Real estate agents and teams work largely independently as entrepreneurs—but their business’ lasting growth is often strengthened by the guidance and mentorship of exceptional leaders. This is why it’s so important for agents to have brokers who not only offer support but also foster close relationships with them. These strong connections are found all around the RE/MAX network.
“The broker-agent relationship is the webbing by which professional confidence and legal mindfulness are sewn,” says Kristopher K. Coe, Managing Broker and Co-Owner of RE/MAX of Cherry Creek in Colorado. “It is a relationship of trust that is developed through shared practices and keeping common goals. I believe that a great managing broker listens intently, responds quickly, and keeps their cool as a way to demonstrate to their agents to do the same—in all situations.”
With leadership helping pave the way for success, real estate agents—and a few brokers—share the top qualities that define an inspiring broker, and why it’s crucial they have a close working relationship.
Great brokers provide unwavering leadership
Whether agents are brand new to the business or have decades of experience, having a leader with exuberant energy and passion for real estate, as well as extensive knowledge of their local market, can be a beacon of light, especially when the job gets hectic.
“When I joined my brokerage, I was at the point in my career where I was looking for a broker and mentor to help me navigate building a team and to transition into a leadership role,” says Teresa Wallace, an agent with RE/MAX Premier Properties in Kentucky, on why she chose her current broker over others in the area.
But a broker’s guidance is valuable only if agents are invested with the same determination for growth.
“It can’t be a one-sided effort where the broker does everything for you,” cautions Rose Kemp, an agent with RE/MAX Town Centre in Florida. “As the agent, you have to put in just as much work.”
Great brokers are accessible
A broker is often an agent’s first —and best —source to call for guidance or help. But what if they are unreachable?
“My broker isn’t just interested in our business development, she actually wants to be close with every agent. She makes herself available to us for issues inside and outside of the office, and that’s very important to me because real estate is a constant job,” says Bill Sheehy, an agent with RE/MAX One in New Jersey.
Other agents echo the sentiment, saying that open channels of communication remain a top priority in nurturing a relationship with their broker.
“I can reach my broker 24/7—I’m not exaggerating,” boasts Orly Chen, an agent with RE/MAX Properties Plus in New Jersey.
Great brokers foster an inclusive office culture
A broker holds the responsibility of establishing and upholding the culture of their office. And a close-knit, collaborative environment is often the best atmosphere for business growth.
Agents and brokers alike find value in company-wide roundtable meetings, gathering all together—whether virtually or in-person—on a regular basis for unity and to swap new ideas.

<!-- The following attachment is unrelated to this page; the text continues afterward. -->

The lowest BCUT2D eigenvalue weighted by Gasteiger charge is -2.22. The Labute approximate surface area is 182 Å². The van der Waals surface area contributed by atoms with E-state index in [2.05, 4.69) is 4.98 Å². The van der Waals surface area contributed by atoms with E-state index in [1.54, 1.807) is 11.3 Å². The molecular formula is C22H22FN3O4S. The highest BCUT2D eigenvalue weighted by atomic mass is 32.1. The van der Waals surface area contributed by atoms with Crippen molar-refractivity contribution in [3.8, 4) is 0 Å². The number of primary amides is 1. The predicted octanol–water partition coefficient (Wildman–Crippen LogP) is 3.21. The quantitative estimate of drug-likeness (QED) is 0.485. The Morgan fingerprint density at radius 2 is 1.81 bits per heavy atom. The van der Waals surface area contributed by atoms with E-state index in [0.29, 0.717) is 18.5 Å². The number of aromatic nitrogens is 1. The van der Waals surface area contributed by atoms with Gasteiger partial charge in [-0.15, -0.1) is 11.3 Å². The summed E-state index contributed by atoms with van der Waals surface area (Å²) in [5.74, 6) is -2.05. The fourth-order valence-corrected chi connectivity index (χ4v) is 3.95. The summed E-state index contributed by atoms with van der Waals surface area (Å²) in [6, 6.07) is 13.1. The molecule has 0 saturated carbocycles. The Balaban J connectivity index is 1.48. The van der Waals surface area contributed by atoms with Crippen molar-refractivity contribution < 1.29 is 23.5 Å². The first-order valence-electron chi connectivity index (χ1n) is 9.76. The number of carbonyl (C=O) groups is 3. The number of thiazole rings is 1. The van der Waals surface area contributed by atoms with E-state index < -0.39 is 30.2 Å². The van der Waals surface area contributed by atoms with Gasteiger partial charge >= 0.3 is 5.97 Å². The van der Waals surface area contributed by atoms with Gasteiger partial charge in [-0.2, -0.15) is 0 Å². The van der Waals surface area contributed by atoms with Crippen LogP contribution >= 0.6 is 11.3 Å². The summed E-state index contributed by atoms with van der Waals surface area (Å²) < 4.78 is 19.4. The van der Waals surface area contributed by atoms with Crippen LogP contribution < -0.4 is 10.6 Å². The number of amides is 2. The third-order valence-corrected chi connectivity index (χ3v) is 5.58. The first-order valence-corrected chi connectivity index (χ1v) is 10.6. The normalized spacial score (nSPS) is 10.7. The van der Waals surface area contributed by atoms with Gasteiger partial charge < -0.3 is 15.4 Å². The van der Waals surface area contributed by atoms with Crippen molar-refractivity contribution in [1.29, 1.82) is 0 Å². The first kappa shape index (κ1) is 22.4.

“Our mission is to create an office culture that encourages collaborative problem-solving,” says Bailey Dolian, President and Employing Broker of RE/MAX of Cherry Creek in Colorado. “And within our offices, the concept of mutual respect is crucial.”
Agents say that an essential component of healthy office culture is for brokers to support their existing agents in addition to new agents or recruits, rather than solely focusing on new agent count. Strong office culture will also thrive when centered on compassion.
“We’re a team effort. [If my broker] does amazing, then I do amazing and so does the rest of my office. We care about seeing everyone around us succeed. We’re all mentors within the office,” Kemp shares.
Great brokers embrace education
With new technology and a volatile market, the world of real estate is in constant fluctuation. That’s why new agents and seasoned veterans alike can benefit from sharpening their skills and looking for growth opportunities.
“My broker embraces many new forms of technology. One of the agents in my office doubles as our Chief Technology Officer and we have a weekly call every Friday about new tools we can leverage for business. It’s a very hands-on environment, helping each other implement these new tools,” Sheehy says.
Kemp restates how important it is for brokers to adopt new mechanisms for an ever-changing digital environment to serve customers in.
“[My broker] is all about educating his agents constantly on new tech tools,” she says. “He offers a new class in the office every Wednesday. He’s also always making sure that we are up to date with any certifications that can benefit ourselves and our clients.”
So, what does it take to make a compassionate broker and genuine mentor? The resounding answer is strong leadership and genuine care for their agents on a personal level.
“I’m still learning and so are my agents—but I have their back and they have mine,” Coe says.